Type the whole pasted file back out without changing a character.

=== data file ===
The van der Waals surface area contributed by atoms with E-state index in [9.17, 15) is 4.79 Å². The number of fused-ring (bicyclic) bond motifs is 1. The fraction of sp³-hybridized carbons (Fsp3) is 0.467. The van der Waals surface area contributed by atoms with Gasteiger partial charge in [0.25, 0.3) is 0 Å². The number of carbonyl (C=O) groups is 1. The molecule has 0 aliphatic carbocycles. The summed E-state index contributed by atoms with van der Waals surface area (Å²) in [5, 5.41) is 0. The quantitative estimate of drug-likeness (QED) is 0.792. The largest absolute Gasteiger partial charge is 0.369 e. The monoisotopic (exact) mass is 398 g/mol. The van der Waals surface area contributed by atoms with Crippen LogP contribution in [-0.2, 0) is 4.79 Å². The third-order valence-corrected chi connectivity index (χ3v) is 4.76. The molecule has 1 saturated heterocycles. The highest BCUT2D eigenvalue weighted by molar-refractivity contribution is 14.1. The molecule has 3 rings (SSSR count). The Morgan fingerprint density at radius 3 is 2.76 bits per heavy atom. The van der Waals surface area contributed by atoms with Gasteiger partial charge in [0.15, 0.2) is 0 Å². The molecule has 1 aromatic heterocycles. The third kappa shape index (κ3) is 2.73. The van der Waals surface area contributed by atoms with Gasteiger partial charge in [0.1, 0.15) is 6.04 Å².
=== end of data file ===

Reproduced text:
The van der Waals surface area contributed by atoms with E-state index in [9.17, 15) is 4.79 Å². The number of fused-ring (bicyclic) bond motifs is 1. The fraction of sp³-hybridized carbons (Fsp3) is 0.467. The van der Waals surface area contributed by atoms with Gasteiger partial charge in [0.25, 0.3) is 0 Å². The number of carbonyl (C=O) groups is 1. The molecule has 0 aliphatic carbocycles. The summed E-state index contributed by atoms with van der Waals surface area (Å²) in [5, 5.41) is 0. The quantitative estimate of drug-likeness (QED) is 0.792. The largest absolute Gasteiger partial charge is 0.369 e. The monoisotopic (exact) mass is 398 g/mol. The van der Waals surface area contributed by atoms with Crippen LogP contribution in [-0.2, 0) is 4.79 Å². The third-order valence-corrected chi connectivity index (χ3v) is 4.76. The molecule has 1 saturated heterocycles. The highest BCUT2D eigenvalue weighted by molar-refractivity contribution is 14.1. The molecule has 3 rings (SSSR count). The Morgan fingerprint density at radius 3 is 2.76 bits per heavy atom. The van der Waals surface area contributed by atoms with Gasteiger partial charge in [0.15, 0.2) is 0 Å². The molecule has 1 aromatic heterocycles. The third kappa shape index (κ3) is 2.73. The van der Waals surface area contributed by atoms with Gasteiger partial charge in [0.1, 0.15) is 6.04 Å².